One further thing - recommendation algorithms have themselves been eaten, by social information. It seems so obvious, you need the standpoint of Goldman’s text to glimpse it, but it isn’t inevitable that all recommendations would work by aggregating and filtering the information from a distributed social network of users. Spotify recommends tracks liked by people who liked the things you liked, amazon uses information from previous shoppers. Google uses the pages linked by other pages. That’s why they won - they didn’t try and define page quality independently, based on some objective rating system. They took signals from the network of users (people who build webpages, and now, also, people who search for webpages). From Goldman’s stance, this is a heresy - because it abandons the attempt to seek an independent truth - but it is a heresy that manifests works.
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Pandemonium is another model of social intelligence. An early and influential model of computation, proposed by Oliver Selfridge in 1959. The pandemonium model assumes that problems can be solved by a legion of specialised demons. Each demon, like their underworld counterparts, has a very specialised task. In hell, a particular demon might be responsible for stoking the fires at the feet of a particular sinner. In Pandemonium, if the problem is word reading, a particular demon might be responsible for recognising the letter A, and another responsible for recognising the letter R. Each demon shrieks, with a volume related to their confidence about what they’re seeing. At the top sits a decision demon whose job is to judge the loudness of shrieks. In this way, via interactive connections, the myopic and stupid demons generate an emergent solution to the greater task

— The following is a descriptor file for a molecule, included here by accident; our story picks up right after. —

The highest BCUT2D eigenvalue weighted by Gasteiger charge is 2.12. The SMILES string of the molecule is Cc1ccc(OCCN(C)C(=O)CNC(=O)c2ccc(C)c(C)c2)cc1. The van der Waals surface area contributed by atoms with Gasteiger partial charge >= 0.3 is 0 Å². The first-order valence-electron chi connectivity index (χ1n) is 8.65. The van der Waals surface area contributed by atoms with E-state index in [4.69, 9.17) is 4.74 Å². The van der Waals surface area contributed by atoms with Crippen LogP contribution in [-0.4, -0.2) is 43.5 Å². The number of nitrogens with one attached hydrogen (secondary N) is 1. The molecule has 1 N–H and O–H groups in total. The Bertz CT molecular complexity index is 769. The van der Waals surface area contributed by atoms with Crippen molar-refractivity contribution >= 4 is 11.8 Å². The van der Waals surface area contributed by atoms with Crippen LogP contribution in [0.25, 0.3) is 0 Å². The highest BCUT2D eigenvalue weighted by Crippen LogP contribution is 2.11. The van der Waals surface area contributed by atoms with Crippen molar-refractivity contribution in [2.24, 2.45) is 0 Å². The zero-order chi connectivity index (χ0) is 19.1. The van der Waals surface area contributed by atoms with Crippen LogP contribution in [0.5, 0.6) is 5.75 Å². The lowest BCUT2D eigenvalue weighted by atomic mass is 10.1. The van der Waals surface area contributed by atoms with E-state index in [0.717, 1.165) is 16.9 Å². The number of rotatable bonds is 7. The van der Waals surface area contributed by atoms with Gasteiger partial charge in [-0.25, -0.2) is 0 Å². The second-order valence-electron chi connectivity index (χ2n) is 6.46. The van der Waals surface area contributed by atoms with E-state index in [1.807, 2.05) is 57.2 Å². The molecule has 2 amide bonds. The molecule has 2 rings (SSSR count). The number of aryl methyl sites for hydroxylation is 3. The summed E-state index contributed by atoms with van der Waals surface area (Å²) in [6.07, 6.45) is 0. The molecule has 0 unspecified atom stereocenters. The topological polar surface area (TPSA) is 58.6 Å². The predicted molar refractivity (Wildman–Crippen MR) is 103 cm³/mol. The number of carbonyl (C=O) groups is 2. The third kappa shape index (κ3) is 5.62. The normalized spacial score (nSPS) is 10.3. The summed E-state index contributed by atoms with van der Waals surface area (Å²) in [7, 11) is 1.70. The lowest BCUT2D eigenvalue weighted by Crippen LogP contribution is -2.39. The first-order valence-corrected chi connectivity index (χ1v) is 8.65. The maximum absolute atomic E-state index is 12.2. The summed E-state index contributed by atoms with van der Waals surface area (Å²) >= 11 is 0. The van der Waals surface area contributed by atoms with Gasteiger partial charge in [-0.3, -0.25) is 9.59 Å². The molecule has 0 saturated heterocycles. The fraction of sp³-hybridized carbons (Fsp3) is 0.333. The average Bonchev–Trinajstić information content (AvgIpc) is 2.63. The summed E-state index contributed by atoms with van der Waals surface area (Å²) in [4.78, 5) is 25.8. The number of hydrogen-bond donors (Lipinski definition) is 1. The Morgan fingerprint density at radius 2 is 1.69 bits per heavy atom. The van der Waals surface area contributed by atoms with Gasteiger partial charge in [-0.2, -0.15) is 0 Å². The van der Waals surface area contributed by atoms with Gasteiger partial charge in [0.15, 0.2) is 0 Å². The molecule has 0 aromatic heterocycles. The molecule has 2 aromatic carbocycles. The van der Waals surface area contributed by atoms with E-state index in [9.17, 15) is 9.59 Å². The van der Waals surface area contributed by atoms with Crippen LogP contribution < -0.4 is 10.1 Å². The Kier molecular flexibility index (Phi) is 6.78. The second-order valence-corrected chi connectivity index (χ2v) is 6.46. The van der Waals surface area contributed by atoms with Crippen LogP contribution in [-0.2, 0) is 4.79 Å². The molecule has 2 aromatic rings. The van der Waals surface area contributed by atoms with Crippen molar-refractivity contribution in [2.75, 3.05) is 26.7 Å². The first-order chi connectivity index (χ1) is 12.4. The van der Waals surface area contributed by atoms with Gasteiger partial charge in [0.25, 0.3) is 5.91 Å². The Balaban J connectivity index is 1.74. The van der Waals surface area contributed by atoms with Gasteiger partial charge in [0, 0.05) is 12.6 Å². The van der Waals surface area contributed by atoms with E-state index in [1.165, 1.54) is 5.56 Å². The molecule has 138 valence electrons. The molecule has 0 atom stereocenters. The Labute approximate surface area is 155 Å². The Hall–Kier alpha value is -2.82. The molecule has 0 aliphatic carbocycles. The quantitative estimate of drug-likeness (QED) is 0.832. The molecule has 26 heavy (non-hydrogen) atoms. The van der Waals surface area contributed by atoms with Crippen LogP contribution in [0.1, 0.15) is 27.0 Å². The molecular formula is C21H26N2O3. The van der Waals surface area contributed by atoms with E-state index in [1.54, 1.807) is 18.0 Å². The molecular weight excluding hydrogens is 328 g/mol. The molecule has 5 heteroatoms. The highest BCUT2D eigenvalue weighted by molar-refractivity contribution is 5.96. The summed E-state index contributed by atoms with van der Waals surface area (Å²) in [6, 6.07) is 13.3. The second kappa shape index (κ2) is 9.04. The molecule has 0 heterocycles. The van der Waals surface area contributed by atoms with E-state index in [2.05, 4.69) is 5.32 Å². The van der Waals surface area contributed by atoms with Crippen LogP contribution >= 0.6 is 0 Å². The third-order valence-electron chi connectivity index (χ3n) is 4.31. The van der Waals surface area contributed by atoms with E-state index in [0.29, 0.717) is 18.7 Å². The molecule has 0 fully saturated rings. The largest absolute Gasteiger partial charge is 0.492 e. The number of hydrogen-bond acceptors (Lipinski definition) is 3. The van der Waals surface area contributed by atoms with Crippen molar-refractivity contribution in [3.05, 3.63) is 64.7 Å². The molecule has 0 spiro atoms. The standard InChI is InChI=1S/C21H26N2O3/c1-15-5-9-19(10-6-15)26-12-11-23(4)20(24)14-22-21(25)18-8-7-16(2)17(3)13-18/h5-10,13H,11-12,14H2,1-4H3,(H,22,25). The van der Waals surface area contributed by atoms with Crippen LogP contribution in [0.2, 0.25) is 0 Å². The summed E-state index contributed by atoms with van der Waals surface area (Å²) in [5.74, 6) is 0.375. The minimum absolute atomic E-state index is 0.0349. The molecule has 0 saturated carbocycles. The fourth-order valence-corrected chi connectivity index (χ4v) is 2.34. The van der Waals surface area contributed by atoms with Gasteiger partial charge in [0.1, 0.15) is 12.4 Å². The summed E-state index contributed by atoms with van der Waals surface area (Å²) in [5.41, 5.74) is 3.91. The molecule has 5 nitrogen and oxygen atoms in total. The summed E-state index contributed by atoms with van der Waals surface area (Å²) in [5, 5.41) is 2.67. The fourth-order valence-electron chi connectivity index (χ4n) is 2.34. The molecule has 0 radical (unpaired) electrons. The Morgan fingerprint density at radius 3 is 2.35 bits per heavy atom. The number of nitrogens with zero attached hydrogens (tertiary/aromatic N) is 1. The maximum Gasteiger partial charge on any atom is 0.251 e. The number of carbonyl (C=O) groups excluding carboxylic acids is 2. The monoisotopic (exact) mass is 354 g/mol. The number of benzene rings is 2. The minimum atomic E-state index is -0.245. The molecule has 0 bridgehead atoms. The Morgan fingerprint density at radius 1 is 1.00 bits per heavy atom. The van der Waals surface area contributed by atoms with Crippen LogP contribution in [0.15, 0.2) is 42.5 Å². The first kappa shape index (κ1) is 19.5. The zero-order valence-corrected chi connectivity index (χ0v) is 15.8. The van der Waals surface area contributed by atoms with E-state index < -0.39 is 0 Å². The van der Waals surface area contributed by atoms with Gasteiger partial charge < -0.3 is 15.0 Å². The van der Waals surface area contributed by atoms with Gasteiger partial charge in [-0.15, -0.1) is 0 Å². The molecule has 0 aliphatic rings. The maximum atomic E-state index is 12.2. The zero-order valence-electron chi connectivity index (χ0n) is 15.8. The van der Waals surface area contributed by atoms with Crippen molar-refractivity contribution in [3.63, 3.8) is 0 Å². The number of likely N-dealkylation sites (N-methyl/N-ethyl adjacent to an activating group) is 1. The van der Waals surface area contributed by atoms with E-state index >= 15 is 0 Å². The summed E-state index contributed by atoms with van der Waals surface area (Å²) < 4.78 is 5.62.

Crucially, also, the whole inferno, adapts and evolves as shrieking demons bud, split and dissolve according to how useful their shrieks are.
The illustrations by Leanne Hinton in a 1972 textbook (Lindsay & Norman, Human Information Processing) cemented Pandemonium in the imagination of a generation of cognitive scientists. You can see why: